There’s been a lot going on in the world of student loans during the past couple of weeks. Here’s a summary:
- This week, the Massachusetts State Senate passed a bill limiting the use of credit checks in hiring. This could provide some much-needed relief to consumers who have a negative credit history (such as a prior student loan default), which can cause ongoing problems in securing employment and housing. The bill now goes to the House.
- The Massachusetts State Senate also passed a landmark bill providing substantial new protections from debt collectors. This has the potential to be a game-changer here in terms of student loan collections, especially for private student loans. The bill will be sent to the House, where we hope it will pass.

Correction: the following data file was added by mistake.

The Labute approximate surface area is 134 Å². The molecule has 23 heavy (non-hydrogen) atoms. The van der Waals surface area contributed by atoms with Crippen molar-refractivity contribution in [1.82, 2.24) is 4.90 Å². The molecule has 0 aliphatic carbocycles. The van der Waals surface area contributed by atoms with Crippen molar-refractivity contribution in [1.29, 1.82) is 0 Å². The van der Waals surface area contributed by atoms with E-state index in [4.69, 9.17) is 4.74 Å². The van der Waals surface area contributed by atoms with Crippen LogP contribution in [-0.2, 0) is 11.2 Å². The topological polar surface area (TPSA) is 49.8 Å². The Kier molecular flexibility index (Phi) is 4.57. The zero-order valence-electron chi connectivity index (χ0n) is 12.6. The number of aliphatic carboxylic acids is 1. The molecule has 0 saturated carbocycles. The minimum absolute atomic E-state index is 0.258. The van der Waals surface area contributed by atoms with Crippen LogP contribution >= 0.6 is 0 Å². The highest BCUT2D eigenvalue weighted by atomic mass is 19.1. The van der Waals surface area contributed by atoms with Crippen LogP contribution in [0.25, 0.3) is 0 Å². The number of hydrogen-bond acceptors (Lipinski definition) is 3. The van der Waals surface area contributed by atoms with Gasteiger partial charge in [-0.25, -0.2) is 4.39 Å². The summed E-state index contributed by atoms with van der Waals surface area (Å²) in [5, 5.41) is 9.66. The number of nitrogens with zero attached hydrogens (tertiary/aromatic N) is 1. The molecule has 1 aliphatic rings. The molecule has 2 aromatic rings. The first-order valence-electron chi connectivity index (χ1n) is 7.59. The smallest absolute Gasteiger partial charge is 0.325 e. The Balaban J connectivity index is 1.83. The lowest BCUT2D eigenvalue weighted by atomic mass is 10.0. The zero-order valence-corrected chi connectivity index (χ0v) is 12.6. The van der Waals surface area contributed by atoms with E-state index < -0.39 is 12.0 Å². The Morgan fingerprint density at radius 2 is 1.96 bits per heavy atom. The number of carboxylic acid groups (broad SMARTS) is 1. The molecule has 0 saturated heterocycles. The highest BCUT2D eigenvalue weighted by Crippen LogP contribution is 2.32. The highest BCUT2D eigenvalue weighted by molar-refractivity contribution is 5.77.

- The U.S. Justice Department has launched a probe into whether Bridegepoint Education, the owner of Ashford University and the University of the Rockies, is violating a law that prohibits for-profit colleges from getting more than 90 percent of their operating revenue from federal student aid funding. This is just the latest for-profit college chain to come under legal scrutiny.
- Non-profit and for-profit colleges are having a bit of a panic attack as the U.S. Dept. of Education moves forward with new rules allowing for student loan forgiveness for borrowers whose schools engaged in fraud and misrepresentations. The rules still have to be finalized and will not be implemented until sometime in 2017.
It’s rarely a slow news day in student loan law. Expect more robust articles on these stories as they develop.